Life was wonderful and we adjusted to having a new baby at home. We also adjusted to the alarms of the heart monitor and the new precautions we had to take now that we were in our own house. Just when we had our happy little routine down the roller coaster gave us one more ride as the fear that this wasn’t truly over came true. One day after being at home for three weeks Mia began to vomit green fluid. I had seen this before and immediately rushed back to Scott & White. Mia was admitted to the PICU (Pediatric ICU). After another two weeks of contrast studies and tests we found that Mia had scar tissue build up in her intestines from surgery and a slow colon due to NEC. The doctors decided the best action was to just observe her and hope she grows out of it and the scar tissue pass on it’s own. We returned home and with time our prayers were answered again as a year later she seemed to overcome all of her digestive issues.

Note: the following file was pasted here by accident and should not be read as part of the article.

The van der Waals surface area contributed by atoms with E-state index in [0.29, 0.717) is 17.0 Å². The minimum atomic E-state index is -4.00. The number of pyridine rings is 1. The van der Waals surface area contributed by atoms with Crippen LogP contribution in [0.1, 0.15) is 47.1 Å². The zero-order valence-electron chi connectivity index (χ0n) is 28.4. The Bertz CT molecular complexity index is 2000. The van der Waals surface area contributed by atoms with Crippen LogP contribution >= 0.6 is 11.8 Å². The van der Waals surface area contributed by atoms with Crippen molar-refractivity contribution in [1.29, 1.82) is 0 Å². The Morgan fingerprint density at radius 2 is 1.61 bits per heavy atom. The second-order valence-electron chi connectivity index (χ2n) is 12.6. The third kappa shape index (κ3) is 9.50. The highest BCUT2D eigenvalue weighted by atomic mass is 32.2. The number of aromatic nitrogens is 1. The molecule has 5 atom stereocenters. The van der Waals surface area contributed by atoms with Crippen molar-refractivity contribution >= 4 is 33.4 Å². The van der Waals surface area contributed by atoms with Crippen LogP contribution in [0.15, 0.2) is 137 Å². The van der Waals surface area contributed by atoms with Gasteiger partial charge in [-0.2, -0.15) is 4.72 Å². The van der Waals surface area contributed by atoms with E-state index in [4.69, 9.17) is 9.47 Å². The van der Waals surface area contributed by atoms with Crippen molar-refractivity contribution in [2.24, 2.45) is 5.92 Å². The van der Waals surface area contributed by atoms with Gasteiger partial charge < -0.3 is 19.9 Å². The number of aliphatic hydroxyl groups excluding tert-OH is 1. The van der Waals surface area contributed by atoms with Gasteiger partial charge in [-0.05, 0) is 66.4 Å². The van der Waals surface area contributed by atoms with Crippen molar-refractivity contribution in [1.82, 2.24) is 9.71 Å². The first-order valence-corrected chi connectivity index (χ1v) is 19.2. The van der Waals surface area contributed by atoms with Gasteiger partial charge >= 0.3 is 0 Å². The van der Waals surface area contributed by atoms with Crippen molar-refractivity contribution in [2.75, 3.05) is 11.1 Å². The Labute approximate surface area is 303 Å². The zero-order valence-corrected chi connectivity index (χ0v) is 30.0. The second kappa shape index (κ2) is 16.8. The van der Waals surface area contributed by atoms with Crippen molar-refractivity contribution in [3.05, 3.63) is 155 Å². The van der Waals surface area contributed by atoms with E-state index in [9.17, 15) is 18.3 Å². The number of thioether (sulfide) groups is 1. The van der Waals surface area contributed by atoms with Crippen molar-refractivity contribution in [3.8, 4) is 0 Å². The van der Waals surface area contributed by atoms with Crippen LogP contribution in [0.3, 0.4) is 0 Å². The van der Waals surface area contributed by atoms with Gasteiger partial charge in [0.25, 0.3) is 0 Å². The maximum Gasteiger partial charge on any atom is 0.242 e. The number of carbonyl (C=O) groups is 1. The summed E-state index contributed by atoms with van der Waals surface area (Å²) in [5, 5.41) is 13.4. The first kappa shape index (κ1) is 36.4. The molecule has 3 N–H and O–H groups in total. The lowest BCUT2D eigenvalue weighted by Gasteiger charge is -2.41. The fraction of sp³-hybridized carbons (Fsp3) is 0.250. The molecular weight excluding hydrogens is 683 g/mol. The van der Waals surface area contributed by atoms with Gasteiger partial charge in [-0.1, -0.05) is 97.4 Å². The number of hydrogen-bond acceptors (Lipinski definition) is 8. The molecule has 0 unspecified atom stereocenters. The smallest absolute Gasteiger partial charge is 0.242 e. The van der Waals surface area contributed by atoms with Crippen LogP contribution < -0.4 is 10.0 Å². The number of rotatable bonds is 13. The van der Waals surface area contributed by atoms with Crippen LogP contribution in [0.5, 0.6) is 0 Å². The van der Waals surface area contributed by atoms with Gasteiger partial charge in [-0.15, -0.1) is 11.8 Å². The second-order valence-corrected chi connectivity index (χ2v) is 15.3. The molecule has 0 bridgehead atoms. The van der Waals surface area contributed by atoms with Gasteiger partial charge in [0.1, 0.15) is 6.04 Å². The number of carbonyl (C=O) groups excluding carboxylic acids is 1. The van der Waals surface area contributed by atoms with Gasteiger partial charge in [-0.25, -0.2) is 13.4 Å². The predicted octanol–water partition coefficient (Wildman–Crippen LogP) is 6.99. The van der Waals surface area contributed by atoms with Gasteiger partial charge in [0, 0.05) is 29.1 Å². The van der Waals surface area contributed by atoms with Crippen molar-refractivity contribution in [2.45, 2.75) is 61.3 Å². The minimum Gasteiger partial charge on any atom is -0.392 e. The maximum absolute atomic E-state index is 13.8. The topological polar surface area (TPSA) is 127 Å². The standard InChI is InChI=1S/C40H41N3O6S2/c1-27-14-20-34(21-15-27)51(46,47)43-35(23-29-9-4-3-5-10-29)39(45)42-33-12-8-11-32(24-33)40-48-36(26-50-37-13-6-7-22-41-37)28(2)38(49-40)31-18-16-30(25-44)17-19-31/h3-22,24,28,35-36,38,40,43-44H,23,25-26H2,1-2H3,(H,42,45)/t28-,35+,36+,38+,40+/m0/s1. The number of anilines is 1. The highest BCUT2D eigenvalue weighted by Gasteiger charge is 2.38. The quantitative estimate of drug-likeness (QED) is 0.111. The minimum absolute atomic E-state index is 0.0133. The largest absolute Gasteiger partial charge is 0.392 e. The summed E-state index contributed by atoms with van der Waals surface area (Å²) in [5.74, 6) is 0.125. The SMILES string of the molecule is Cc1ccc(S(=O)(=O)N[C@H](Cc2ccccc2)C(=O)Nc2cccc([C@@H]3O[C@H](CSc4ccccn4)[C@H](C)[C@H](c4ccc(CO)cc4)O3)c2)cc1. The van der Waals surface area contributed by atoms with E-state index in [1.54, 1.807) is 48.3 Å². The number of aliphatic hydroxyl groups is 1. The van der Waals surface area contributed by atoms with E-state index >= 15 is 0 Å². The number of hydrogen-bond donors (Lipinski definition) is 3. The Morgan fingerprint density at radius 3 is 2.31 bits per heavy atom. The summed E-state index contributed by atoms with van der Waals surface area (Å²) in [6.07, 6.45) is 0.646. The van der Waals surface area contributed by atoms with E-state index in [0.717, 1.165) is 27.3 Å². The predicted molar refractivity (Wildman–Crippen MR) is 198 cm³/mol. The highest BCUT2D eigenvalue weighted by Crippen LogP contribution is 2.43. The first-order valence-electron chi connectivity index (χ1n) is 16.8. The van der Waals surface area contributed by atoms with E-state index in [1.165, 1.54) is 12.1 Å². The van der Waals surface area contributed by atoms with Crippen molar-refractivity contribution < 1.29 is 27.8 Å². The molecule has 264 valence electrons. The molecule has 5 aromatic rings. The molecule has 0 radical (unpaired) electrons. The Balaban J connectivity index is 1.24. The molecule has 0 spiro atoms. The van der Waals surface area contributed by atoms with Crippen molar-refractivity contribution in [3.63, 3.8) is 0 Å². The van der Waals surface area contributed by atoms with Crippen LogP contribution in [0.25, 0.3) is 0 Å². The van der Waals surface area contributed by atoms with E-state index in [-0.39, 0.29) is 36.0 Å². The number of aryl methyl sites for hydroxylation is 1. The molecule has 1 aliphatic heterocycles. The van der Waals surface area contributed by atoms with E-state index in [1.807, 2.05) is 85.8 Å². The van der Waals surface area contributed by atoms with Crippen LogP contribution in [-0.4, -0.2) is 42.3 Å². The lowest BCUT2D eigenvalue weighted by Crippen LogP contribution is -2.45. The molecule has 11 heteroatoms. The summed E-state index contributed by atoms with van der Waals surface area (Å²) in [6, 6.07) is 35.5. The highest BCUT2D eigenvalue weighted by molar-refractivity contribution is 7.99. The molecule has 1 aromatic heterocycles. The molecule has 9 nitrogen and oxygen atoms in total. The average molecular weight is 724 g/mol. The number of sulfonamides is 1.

We just celebrated Mia’s second birthday. She is a happy, healthy and very intelligent little girl that never gives up. Every time I look at her I see a miracle and a fighter. There is not a day that passes that I don’t look back and am thankful to all of her doctors, surgeons, nurses, and respiratory therapists at Scott & White Hospital. They will forever be in our hearts. Our time in the NICU was a wild ride and I don’t wish it on anyone. To see Mia suffer daily broke my heart but to see her rise and become a healthy amazing little girl brings a pride I can’t describe. Sometimes we don’t know why a premature birth happens but what we do know is that prenatal care and a healthy lifestyle can extremely decrease the risk. Please keep those babies who have fought to survive, who are currently fighting, and those who lost the battle today in your thoughts.